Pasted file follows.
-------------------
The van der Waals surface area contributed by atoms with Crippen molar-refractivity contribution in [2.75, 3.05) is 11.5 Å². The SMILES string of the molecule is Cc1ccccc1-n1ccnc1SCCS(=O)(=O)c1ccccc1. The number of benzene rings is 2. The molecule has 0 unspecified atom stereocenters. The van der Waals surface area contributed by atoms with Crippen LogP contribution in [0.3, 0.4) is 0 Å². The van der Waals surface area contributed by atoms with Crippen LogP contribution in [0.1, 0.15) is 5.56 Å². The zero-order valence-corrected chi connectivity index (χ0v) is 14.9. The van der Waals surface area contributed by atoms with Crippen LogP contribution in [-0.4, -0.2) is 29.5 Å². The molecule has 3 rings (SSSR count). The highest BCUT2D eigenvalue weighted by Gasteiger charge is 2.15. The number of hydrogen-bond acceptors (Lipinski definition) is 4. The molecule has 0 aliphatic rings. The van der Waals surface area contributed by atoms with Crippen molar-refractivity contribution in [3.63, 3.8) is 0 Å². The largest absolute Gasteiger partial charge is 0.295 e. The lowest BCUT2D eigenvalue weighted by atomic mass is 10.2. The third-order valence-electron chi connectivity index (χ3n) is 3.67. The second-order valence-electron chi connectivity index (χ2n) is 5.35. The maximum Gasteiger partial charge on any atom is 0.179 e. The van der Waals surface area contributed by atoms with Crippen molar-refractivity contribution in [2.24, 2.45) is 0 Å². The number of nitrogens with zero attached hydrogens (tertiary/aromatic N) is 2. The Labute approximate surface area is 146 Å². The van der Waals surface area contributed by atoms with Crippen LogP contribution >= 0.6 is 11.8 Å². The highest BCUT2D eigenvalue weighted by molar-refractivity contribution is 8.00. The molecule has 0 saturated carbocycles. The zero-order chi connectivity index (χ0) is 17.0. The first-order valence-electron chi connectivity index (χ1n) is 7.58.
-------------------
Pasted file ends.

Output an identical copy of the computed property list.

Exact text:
The van der Waals surface area contributed by atoms with Crippen molar-refractivity contribution in [2.75, 3.05) is 11.5 Å². The SMILES string of the molecule is Cc1ccccc1-n1ccnc1SCCS(=O)(=O)c1ccccc1. The number of benzene rings is 2. The molecule has 0 unspecified atom stereocenters. The van der Waals surface area contributed by atoms with Crippen LogP contribution in [0.3, 0.4) is 0 Å². The van der Waals surface area contributed by atoms with Crippen LogP contribution in [0.1, 0.15) is 5.56 Å². The zero-order valence-corrected chi connectivity index (χ0v) is 14.9. The van der Waals surface area contributed by atoms with Crippen LogP contribution in [-0.4, -0.2) is 29.5 Å². The molecule has 3 rings (SSSR count). The highest BCUT2D eigenvalue weighted by Gasteiger charge is 2.15. The number of hydrogen-bond acceptors (Lipinski definition) is 4. The molecule has 0 aliphatic rings. The van der Waals surface area contributed by atoms with Crippen molar-refractivity contribution in [3.63, 3.8) is 0 Å². The largest absolute Gasteiger partial charge is 0.295 e. The lowest BCUT2D eigenvalue weighted by atomic mass is 10.2. The third-order valence-electron chi connectivity index (χ3n) is 3.67. The second-order valence-electron chi connectivity index (χ2n) is 5.35. The maximum Gasteiger partial charge on any atom is 0.179 e. The van der Waals surface area contributed by atoms with Crippen molar-refractivity contribution in [2.24, 2.45) is 0 Å². The number of nitrogens with zero attached hydrogens (tertiary/aromatic N) is 2. The Labute approximate surface area is 146 Å². The van der Waals surface area contributed by atoms with Crippen LogP contribution >= 0.6 is 11.8 Å². The highest BCUT2D eigenvalue weighted by molar-refractivity contribution is 8.00. The molecule has 0 saturated carbocycles. The zero-order chi connectivity index (χ0) is 17.0. The first-order valence-electron chi connectivity index (χ1n) is 7.58.